' reasonably be kept waiting, so he mar
Old Style Matched
The term "table china." by a cer
tain license of phrase, hae come to
include all pottery used on the table,
whether it be a fine porcelain or an
opaque earthenware. The old-fash-'ioned
idea that all the tableware
should match has been given up long
ago bj people of good taste, says the
;Se York Tribune. It is the excep
tion rather than the rule for house
keepers to purchase an entire set of
table china in one pattern. A great
many of the pieces formerly included
in a full dinner service are no longer
used on the table. It therefore hap
pens that the purchaser of a full set
can buy it at considerable reduction
on its former price: but at the same
time she must take many pieifes
some quite expensive ones, like the
soip tureen which she will never
be likely to use outside the limits of
the kitchen or the pantry. The high
compotiers, which were generally a
part of the old china set, are seldom
used to-day. Fashion has decreed
that lower and more tasteful '"shes,
which do not obstruct the view ..oross
the table, shall be used in their place.
iet, the manufacturers of china "have
gone on making sets of something
over 200 pieces, including an expen
sive soup tureen, compotiers and
other practically valueless pieces It
is wiser, therefore, to buy a set of
such pieces as one needs for the table
service of the roast and some other
dinnc1 courcci, with coffee and taa
cups and saucers, there being in addi
tion special china ssts for the soup,
the ceyscrt and the -alad courses, or
any other cours'es that one may pre
fer to serve in a special china
A great deal of taste may be shown
in the choice of the proper china for
the various dinner courses Good
taste decrees that the decoration of
the plate designed to receive a clear
consomme must be simple. Tht de
sign must be confined to the border
and a simple patorn in the center of
the plate in order to show to per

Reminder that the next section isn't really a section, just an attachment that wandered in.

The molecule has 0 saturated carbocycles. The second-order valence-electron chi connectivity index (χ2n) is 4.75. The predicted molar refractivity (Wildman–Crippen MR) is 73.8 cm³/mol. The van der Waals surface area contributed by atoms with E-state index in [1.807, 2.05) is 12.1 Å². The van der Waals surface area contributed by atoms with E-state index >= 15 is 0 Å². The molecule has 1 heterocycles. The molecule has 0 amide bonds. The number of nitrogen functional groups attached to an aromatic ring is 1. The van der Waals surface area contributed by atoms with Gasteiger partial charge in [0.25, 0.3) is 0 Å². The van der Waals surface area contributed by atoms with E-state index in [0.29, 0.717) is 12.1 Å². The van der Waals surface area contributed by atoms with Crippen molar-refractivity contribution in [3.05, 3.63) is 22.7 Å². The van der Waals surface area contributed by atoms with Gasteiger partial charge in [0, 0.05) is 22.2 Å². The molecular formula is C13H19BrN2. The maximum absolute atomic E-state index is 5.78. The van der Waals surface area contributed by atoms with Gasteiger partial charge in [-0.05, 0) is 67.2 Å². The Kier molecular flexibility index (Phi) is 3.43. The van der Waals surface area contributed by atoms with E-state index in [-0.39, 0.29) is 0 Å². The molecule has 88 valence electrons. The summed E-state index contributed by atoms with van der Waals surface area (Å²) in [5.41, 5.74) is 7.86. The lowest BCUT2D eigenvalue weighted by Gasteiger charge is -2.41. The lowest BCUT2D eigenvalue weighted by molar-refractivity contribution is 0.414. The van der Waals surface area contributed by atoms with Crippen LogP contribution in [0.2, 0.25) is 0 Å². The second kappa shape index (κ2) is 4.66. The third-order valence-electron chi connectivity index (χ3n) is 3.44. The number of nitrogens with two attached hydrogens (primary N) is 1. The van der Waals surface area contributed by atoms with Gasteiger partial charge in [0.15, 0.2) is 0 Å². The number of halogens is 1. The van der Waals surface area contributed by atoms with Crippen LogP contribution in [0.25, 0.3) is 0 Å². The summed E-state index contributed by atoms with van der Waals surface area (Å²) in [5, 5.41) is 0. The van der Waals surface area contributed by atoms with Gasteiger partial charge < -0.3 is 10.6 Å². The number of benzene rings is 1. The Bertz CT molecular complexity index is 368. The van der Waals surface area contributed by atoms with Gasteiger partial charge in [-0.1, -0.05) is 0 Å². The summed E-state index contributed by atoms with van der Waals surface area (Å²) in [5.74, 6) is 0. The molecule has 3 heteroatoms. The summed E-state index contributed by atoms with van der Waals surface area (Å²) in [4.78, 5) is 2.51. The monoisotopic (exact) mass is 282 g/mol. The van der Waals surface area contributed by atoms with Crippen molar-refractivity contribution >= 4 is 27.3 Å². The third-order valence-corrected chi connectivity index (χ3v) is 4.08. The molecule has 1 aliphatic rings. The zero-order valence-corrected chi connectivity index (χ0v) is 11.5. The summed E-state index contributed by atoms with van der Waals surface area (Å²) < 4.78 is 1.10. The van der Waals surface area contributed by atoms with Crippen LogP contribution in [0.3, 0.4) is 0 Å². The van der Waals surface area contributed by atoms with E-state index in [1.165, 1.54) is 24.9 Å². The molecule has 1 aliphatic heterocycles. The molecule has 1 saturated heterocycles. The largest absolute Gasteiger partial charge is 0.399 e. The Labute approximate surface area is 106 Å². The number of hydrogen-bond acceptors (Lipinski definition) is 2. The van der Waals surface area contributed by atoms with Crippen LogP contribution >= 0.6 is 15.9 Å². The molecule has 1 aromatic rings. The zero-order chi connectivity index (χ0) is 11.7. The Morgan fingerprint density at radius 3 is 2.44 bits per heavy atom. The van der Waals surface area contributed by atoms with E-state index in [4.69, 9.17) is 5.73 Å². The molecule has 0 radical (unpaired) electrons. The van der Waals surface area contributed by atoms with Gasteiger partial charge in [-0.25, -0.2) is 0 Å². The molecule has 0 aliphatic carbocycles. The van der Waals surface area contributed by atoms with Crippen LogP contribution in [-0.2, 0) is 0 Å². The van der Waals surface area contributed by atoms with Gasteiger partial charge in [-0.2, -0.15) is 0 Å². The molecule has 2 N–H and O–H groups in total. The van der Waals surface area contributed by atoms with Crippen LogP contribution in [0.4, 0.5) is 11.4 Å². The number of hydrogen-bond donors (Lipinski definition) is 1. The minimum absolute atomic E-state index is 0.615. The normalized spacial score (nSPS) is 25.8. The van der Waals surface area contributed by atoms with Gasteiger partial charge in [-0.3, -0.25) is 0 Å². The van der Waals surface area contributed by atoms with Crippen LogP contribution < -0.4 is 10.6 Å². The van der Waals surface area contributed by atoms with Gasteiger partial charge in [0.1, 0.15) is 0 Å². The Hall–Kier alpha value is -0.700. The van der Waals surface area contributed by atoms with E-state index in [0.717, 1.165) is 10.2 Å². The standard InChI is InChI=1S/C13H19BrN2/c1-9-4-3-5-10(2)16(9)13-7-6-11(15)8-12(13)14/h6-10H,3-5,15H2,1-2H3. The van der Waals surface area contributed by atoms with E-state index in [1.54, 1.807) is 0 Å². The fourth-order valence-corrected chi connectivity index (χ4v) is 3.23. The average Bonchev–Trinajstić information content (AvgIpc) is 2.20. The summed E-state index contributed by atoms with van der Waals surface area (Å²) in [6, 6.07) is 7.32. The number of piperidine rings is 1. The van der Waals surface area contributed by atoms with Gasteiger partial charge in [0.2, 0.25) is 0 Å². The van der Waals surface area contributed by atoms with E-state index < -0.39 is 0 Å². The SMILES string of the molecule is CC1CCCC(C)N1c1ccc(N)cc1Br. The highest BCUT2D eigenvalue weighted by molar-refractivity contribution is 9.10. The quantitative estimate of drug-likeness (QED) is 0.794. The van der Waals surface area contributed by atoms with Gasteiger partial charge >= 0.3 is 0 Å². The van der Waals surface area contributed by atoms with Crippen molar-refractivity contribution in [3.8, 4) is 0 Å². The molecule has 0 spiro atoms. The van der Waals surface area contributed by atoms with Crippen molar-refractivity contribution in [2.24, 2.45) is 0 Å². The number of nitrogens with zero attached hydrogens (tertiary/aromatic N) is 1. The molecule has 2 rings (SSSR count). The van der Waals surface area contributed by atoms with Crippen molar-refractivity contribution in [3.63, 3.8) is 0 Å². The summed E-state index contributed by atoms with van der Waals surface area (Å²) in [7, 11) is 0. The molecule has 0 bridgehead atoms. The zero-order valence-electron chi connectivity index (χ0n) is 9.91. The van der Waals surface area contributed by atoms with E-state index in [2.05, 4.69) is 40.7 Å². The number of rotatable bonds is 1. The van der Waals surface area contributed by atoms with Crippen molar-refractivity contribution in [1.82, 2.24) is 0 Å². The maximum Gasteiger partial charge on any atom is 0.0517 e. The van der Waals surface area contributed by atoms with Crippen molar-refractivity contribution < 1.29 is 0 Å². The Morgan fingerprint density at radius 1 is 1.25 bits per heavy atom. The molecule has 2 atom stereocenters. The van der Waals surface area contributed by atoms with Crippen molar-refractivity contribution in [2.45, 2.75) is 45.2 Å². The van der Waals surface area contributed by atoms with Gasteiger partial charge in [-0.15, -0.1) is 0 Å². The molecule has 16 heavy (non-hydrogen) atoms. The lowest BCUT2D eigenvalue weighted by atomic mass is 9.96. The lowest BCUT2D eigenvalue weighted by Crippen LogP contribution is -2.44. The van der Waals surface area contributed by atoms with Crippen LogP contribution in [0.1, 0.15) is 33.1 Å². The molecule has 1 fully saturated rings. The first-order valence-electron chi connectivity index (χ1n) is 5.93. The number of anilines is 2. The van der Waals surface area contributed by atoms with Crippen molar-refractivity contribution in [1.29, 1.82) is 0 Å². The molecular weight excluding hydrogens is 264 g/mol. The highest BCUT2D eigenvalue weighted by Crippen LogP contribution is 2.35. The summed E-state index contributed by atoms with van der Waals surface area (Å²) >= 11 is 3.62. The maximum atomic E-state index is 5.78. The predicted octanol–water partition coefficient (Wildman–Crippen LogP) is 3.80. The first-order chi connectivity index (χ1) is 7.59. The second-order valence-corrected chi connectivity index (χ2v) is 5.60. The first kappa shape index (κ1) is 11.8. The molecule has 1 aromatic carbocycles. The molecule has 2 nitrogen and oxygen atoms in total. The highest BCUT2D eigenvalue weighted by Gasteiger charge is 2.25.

fection the sparkling clearness of the
soup. A cream soup or an opaque
soup of any Kn'l max be served in old I
Canton, or any rich or simple soup '
piatos in ones possession, as ti i
course is alwajs put on the table in
the individual plate, the soup tureen
is a piece of kitchen china, and should
be of strong earthenware, like other
kitchen pieces The platters fo"r the
roast and other Menkes of meat
match the ten-inch dinner plates,
which are preferred in a simple, deli
cate design. A more ornate china is
allowable for the game plates, plat
ter and sauce boat than for the reg
ular meat course. The game platter
is rather small, while the lurgcsl plat
ter used on the table is that used for
the chief meat course. The game
plate varies from one the size of a
breakfast plate to one th size of a
tea plate. The salad course allows
the display of picturesque china. It
consists of a flat salad bowl of ample
,. . c .
aimensions. ana small individual
gatM "'T"? TtCh fT j
I'M nrntTtnot oilnrl cute nt HueitwmH
in Italian majolica after a lettuco
leaf. Less expensive sets are shown
in the same delicate medley of greens
that blend so well with the colors of
dinner salads. Glittering crystal,
suggesting the clearness and coldness
of ice, is often used for salad sets,
but is too -costly for ordinary use uud
too easily broken. The dessert serv
ice may be crystal or china The
most beautiful and elaboVately de
signed china may be displayed in the
dessert set and in the "harlequin"
set of after dinner coffee cups, each
and color. Charles Lamb confesses to
"a feminine partiality
e partialitv for old china
He says: "when I go to see any
great house I inquire for the china
closet, and next for the pinture gal
lery " China of tasteful color and
pattern may be found to-day at a
price mai wouio nave ainnzpd out
grandmothers If we choose glaring
colois and coarse patterns, "all
match," we have only ourselves
blame for It.
Coet of Letters in Chi tin.
China hao otlll the old-fashioned
system of private letter carrying.
Letter shops arc to be found in ovory
town. If he has a letter to send the
Chinaman goes to a letter shop and
bargains with the keeper thereof. He
pays tvo-thirds of the cost, leaving
the receiver to pay the rest oh delivery.
Recent Inventions for the Healing
of the Human Race.
Treatment b- Llffht Which Una Ba-
oomr Popular Anionic Memltera of
Koyalty Antlafactory neaulta
af Solent lflo Heaarh.
The past, l months hare been a
great time in the world of healing.
Three things have boon pushed to the
front which are helping- to revolution
The most important of these i the
light treatment, which has been ar
dently championed by the princess of
Wales and the dowager empress of